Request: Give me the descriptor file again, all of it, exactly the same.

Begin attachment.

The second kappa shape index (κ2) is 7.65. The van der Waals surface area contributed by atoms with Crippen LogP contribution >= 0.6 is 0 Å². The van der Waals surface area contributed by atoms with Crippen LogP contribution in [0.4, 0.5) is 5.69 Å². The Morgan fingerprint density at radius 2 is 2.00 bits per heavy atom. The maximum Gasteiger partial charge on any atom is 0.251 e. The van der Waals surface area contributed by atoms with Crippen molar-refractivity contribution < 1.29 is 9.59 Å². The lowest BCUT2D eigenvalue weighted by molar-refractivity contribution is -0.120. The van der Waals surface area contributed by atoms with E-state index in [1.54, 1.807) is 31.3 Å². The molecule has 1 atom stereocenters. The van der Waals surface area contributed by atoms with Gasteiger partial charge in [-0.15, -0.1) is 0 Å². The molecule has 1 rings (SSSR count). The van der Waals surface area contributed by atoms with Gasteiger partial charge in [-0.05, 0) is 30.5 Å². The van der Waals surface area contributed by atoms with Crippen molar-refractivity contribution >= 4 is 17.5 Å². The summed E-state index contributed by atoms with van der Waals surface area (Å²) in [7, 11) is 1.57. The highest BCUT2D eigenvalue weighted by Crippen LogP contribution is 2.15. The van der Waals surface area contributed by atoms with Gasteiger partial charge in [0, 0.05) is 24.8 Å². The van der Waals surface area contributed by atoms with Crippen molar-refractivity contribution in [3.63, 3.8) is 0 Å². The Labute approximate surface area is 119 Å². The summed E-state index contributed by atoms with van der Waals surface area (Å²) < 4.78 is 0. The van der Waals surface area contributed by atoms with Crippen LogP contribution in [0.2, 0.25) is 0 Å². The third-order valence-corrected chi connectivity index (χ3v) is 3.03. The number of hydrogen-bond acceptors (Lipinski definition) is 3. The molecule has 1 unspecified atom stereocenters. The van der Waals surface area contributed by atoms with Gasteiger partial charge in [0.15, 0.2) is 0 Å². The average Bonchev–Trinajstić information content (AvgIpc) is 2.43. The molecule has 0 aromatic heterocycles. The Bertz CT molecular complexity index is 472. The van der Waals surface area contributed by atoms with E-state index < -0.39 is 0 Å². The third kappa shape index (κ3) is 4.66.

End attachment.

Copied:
The second kappa shape index (κ2) is 7.65. The van der Waals surface area contributed by atoms with Crippen LogP contribution >= 0.6 is 0 Å². The van der Waals surface area contributed by atoms with Crippen LogP contribution in [0.4, 0.5) is 5.69 Å². The Morgan fingerprint density at radius 2 is 2.00 bits per heavy atom. The maximum Gasteiger partial charge on any atom is 0.251 e. The van der Waals surface area contributed by atoms with Crippen molar-refractivity contribution < 1.29 is 9.59 Å². The lowest BCUT2D eigenvalue weighted by molar-refractivity contribution is -0.120. The van der Waals surface area contributed by atoms with E-state index in [1.54, 1.807) is 31.3 Å². The molecule has 1 atom stereocenters. The van der Waals surface area contributed by atoms with Gasteiger partial charge in [-0.15, -0.1) is 0 Å². The molecule has 1 rings (SSSR count). The van der Waals surface area contributed by atoms with Gasteiger partial charge in [-0.05, 0) is 30.5 Å². The van der Waals surface area contributed by atoms with Crippen molar-refractivity contribution >= 4 is 17.5 Å². The summed E-state index contributed by atoms with van der Waals surface area (Å²) in [7, 11) is 1.57. The highest BCUT2D eigenvalue weighted by Crippen LogP contribution is 2.15. The van der Waals surface area contributed by atoms with Gasteiger partial charge in [0, 0.05) is 24.8 Å². The van der Waals surface area contributed by atoms with Crippen molar-refractivity contribution in [3.63, 3.8) is 0 Å². The Labute approximate surface area is 119 Å². The summed E-state index contributed by atoms with van der Waals surface area (Å²) < 4.78 is 0. The van der Waals surface area contributed by atoms with Crippen LogP contribution in [0.2, 0.25) is 0 Å². The third-order valence-corrected chi connectivity index (χ3v) is 3.03. The number of hydrogen-bond acceptors (Lipinski definition) is 3. The molecule has 1 unspecified atom stereocenters. The van der Waals surface area contributed by atoms with Gasteiger partial charge in [0.15, 0.2) is 0 Å². The average Bonchev–Trinajstić information content (AvgIpc) is 2.43. The molecule has 0 aromatic heterocycles. The Bertz CT molecular complexity index is 472. The van der Waals surface area contributed by atoms with E-state index < -0.39 is 0 Å². The third kappa shape index (κ3) is 4.66.